As news of a “nationalist rally” purportedly set to take place next month on the University of Toronto’s downtown campus prompted outcry on social media Monday, the school says that no such event is being hosted there.
The event surfaced online after clashes between hundreds of white supremacists, neo-Nazi groups, Klu Klux Klan members and counter-protesters in Charlottesville, Va. during a weekend that left three people dead and more than a dozen injured.
A Facebook page for the “Toronto Nationalist Rally” describes the event as scheduled to take place on Sept. 14 on the university grounds.
“Join us … as we discuss the nationalist movement in Canada the future of our country,” says the page for the event hosted by the Canadian Nationalist Party.
The page also says “anyone who violates the freedom of expression or the physical well-being of another person will be immediately escorted out and handed over to law enforcement.”
The website for the Canadian Nationalist Party — not a registered political party in Canada — outlines a 21-point platform calling for the removal of the “destructive stance of multiculturalism” from the Charter and the formation of a national citizen militia for the purpose of “self-defense [sic],” among other things.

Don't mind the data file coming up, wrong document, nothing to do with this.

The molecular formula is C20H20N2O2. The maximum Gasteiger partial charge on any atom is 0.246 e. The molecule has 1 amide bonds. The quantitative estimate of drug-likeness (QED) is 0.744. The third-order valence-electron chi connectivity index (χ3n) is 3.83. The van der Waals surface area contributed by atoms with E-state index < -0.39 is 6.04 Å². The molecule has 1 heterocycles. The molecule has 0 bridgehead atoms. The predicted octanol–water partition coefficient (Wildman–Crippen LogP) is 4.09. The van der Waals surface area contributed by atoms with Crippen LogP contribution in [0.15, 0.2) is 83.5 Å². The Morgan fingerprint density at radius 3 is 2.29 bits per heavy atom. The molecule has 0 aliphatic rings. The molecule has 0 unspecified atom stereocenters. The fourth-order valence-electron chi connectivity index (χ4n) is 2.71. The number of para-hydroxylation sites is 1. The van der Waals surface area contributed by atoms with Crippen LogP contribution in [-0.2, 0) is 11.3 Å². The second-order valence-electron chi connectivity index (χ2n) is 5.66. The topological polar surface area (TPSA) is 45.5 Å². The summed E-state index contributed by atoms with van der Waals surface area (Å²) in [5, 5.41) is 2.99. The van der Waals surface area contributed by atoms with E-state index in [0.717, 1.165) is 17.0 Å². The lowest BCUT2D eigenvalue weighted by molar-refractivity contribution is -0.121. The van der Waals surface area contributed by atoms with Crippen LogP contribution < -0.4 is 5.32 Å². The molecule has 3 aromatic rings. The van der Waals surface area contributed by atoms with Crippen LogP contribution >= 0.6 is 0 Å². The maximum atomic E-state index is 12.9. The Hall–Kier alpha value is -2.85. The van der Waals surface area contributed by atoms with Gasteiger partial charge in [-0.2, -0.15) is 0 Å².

n an email to CBC News, University of Toronto director of media relations Althea Blackburn-Evans said the school has had no communication with this group and that there is no such booking on its campus.
Blackburn also said the school has contacted Facebook asking them “to remove U of T as the location of the event, given that there is no such space booking.”
Public spaces such as the streets and sidewalks that run through the campus are nevertheless accessible to anyone.
Asked if the university would entertain a request for the rally, however, she responded:
“I can’t speculate on how we might respond to a booking request … We consider any space bookings on a case-by-case basis.”
Regardless of whether the Sept. 14 rally takes place, one researcher on right-wing extremism says events like it are likely to become more and more frequent.
“It feels like this is the beginning of something more,” said Barbara Perry, a professor at the University of Ontario Institute of Technology. “It’s almost a call to arms amongst those looking to ‘unite the right’ as they were saying in Virginia.”